DirectX 10 Game Programming : 3D Primer - Matrix Scaling, Matrix Translation

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Matrix Scaling

One of the transformations you can apply to an object is scaling. Scaling is the ability to shrink or grow an object by a certain factor. For instance, if you have a square centered on the origin that was two units wide and two units tall and you scaled it twice its size, you would have a square that now went four units in each direction. Figure 1 shows an example of the scaling effect.

Figure 1. A square scaled in both the X and Y directions.

Remember the 1s that were placed into the identity matrix? Those 1s control the scaling on each of the three axes. When vertices are transformed using this matrix, their X, Y, and Z values are altered based on the scaling values. By changing the X axis value to a 2 and the Y axis to a 3, the objects will be scaled twice their size in the X direction and three times their size in the Y. An example ScaleMatrix array is shown next. The variables scaleX, scaleY, and scaleZ show where the appropriate scaling values would go.

float ScaleMatrix [4][4] = {
    scaleX, 0.0f,    0.0f,     0.0f,
    0.0f,   scaleY,  0.0f,     0.0f,
    0.0f,   0.0f,    scaleZ,   0.0f,
    0.0f,   0.0f,    0.0f,     1.0f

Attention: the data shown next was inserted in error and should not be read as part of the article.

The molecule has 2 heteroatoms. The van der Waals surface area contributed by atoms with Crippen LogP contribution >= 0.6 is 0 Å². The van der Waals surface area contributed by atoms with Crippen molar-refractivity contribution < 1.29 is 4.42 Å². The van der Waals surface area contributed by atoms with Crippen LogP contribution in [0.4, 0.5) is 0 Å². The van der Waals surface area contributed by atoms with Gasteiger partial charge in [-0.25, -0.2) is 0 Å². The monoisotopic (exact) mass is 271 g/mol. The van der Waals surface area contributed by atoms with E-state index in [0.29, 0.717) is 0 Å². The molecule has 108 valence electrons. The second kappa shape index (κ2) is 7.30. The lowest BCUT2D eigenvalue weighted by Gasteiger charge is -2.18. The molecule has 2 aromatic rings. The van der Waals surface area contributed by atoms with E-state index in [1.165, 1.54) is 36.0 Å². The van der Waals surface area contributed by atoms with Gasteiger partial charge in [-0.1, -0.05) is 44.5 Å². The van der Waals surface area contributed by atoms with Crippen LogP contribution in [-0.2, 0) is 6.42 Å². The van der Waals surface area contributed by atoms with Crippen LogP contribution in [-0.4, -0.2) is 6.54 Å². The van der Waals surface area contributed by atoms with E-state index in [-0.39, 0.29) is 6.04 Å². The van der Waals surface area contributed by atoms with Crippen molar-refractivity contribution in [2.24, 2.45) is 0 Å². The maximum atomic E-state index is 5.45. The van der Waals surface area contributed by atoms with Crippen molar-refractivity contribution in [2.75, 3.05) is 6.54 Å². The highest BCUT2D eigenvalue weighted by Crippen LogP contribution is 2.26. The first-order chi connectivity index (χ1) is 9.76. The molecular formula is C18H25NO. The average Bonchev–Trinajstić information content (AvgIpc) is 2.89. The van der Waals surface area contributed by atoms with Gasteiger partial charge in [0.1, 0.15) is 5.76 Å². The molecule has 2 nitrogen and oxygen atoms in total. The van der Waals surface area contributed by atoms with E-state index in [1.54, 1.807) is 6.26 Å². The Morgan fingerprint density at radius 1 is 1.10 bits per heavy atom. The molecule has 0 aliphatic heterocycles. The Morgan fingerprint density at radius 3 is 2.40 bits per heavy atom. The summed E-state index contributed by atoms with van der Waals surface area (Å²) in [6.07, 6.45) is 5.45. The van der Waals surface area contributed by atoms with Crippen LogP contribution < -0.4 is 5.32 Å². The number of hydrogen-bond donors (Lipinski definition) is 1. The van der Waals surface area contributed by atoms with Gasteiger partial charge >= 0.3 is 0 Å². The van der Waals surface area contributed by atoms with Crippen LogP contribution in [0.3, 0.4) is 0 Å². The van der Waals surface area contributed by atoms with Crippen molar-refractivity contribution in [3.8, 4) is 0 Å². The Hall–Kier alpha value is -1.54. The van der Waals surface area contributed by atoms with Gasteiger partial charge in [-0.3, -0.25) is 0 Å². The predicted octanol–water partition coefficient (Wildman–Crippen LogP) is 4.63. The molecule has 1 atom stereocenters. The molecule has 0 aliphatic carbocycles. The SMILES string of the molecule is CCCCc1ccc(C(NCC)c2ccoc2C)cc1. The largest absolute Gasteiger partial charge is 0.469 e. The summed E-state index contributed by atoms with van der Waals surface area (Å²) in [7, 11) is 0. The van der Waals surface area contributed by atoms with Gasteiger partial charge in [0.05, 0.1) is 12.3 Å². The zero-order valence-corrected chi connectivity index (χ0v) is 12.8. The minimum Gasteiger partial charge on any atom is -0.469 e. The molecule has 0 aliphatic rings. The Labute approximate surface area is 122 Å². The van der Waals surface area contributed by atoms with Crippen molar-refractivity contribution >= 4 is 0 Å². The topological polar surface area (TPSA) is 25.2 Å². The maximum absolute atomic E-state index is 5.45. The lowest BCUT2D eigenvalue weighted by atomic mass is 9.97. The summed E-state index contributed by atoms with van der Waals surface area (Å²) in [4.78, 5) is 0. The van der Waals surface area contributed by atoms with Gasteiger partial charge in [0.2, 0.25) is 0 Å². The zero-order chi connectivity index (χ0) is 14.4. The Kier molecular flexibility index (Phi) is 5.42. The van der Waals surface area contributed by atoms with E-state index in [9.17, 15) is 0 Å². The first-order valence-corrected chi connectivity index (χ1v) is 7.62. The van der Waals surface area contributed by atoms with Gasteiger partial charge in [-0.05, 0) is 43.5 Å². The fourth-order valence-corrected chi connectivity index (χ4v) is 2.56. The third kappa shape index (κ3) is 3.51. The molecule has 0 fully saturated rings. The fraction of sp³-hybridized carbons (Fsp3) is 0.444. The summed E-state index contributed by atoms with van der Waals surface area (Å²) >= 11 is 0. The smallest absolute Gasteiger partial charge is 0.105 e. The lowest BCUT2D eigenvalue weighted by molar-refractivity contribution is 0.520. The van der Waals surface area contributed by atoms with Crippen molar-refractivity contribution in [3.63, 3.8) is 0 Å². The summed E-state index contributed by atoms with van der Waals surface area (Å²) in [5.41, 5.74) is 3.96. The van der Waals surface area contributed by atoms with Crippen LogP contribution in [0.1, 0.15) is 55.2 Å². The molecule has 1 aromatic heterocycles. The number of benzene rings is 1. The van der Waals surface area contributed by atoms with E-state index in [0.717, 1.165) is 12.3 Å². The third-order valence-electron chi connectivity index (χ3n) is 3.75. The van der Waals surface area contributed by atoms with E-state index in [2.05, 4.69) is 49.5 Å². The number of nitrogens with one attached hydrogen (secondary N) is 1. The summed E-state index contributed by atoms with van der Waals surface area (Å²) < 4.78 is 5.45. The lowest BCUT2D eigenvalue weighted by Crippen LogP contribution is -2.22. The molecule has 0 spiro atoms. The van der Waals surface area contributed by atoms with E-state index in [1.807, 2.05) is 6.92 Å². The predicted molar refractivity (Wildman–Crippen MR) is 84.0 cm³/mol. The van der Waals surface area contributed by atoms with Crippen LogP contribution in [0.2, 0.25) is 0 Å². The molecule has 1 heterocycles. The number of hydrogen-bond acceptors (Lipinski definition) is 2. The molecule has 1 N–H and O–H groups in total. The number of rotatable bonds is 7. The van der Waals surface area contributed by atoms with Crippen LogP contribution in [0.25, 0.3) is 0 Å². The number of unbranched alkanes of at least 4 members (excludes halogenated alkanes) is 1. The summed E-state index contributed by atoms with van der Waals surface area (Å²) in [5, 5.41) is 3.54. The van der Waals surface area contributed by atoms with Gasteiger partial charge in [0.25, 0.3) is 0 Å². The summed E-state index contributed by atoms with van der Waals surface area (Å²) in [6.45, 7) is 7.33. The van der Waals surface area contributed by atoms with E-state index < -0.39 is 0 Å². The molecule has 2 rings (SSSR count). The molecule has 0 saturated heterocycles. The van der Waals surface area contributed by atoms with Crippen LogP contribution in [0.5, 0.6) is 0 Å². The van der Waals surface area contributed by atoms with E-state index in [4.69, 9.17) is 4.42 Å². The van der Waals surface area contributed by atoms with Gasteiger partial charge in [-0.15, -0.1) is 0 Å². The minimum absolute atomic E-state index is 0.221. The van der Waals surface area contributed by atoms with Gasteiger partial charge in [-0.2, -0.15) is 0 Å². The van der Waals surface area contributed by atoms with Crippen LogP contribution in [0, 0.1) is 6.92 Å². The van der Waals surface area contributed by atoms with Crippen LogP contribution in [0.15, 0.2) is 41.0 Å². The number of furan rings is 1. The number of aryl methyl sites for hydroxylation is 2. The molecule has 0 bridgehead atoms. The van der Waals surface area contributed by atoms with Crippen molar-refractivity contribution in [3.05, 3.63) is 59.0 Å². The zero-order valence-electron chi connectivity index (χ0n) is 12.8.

Direct3D has a function called D3DXMatrixScaling that will generate a matrix for you based on scaling values you pass in.

D3DXMATRIX * D3DXMatrixScaling (
     D3DXMATRIX * pOut,
     FLOAT sx,
     FLOAT sy,
     FLOAT sz

Matrix Translation

The act of moving an object is called translation. Translation allows for an object to be moved along any of the three axes by specifying the amount of movement needed. For example, if you want to move an object right along the X axis, you would need to translate that object an appropriate number of units in the positive X direction. To do so, you would need to create a translation matrix. This matrix will then cause any objects it affects to be moved to the right. Figure 2 shows an example of a square being translated.

Figure 2. A square translated to the right along the X axis.

Again, I’ll start with the identity matrix and change it to add in the variables that affect translation. Take a look at the following translation matrix; the variables moveX, moveY, and moveZ show you where the translation values would go. If you wanted to translate an object 4 units to the right, you would replace moveX with the value 4.

float TranslationMatrix [4][4] = {
    1.0f,   0.0f,   0.0f,  0.0f,
    0.0f,   1.0f,   0.0f,  0.0f,
    0.0f,   0.0f,   1.0f,  0.0f,
    moveX,  moveY,  moveZ, 1.0f

The Direct3D function D3DXMatrixTranslation is used to easily create a translation matrix with any values you specify.

D3DXMATRIX* D3DXMatrixTranslation(
  FLOAT x,
  FLOAT y,
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